Inside Look at Immigrant Farm Work

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    NEWSLETTERS

    The debate over immigration and jobs may come down to work that no one else is willing to do (Published Thursday, Feb 20, 2014)

    (NECN/NBC: Mike Anderson) - The often heated debate over whether immigrants, documented or not, are taking American jobs may come down to work that no one else is willing to do.

    At Favero Farm, the work starts at 7 a.m., There are no sick days or paid vacations, and time is often spent outside, regardless of the weather.

    "Rain or shine, these guys usually show up to work," said Tom Favero, the owner of the farm.

    Especially in the summer, hot conditions can make hard work even more brutal. But Favero added that his employees have a knack for what they do.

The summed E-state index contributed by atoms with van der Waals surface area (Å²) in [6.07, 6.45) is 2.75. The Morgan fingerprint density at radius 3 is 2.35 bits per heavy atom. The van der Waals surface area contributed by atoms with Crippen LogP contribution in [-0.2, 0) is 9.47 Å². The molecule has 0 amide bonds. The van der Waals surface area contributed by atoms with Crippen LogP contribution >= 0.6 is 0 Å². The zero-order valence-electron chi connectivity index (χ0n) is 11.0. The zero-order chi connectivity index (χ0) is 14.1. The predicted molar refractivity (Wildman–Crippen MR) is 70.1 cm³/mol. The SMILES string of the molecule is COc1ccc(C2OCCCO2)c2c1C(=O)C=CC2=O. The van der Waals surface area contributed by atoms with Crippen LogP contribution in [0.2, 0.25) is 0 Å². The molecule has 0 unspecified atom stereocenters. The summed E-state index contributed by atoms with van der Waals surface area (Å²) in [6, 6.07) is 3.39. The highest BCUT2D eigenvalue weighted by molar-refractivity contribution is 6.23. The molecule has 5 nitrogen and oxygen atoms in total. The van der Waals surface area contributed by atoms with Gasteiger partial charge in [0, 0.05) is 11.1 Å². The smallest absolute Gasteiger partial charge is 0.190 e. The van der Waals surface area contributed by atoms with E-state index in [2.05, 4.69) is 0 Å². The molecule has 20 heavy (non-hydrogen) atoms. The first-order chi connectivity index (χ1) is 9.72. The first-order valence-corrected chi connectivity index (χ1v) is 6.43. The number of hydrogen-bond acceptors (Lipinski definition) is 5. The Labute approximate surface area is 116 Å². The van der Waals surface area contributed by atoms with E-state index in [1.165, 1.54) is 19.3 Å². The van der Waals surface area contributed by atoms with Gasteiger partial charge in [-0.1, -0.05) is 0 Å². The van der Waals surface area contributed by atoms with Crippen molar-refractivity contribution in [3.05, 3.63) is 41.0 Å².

"Like anybody else is trained for a computer, or anything else, these guys are trained to do field work," he said. "And there's a talent to doing field work."

    With that hard work comes a certain degree of pride. Dario Beleciana is a husband and father of two, and working at Favero Farm has been his only job in the United States.

    He said he's been working there for about ten years and, while the work is hard, he enjoys it.

    "We come here to find a better kind of life, you know, and just to work," he said.

    At between $8 and $11 per hour, Favero said this is a work force that keeps his business afloat and helps put food on all of our tables.

    "The agriculture community does need this kind of help. We need people that are ready to work, and dedicated to stay to the job," Favero said.

    Watch the attached video for more.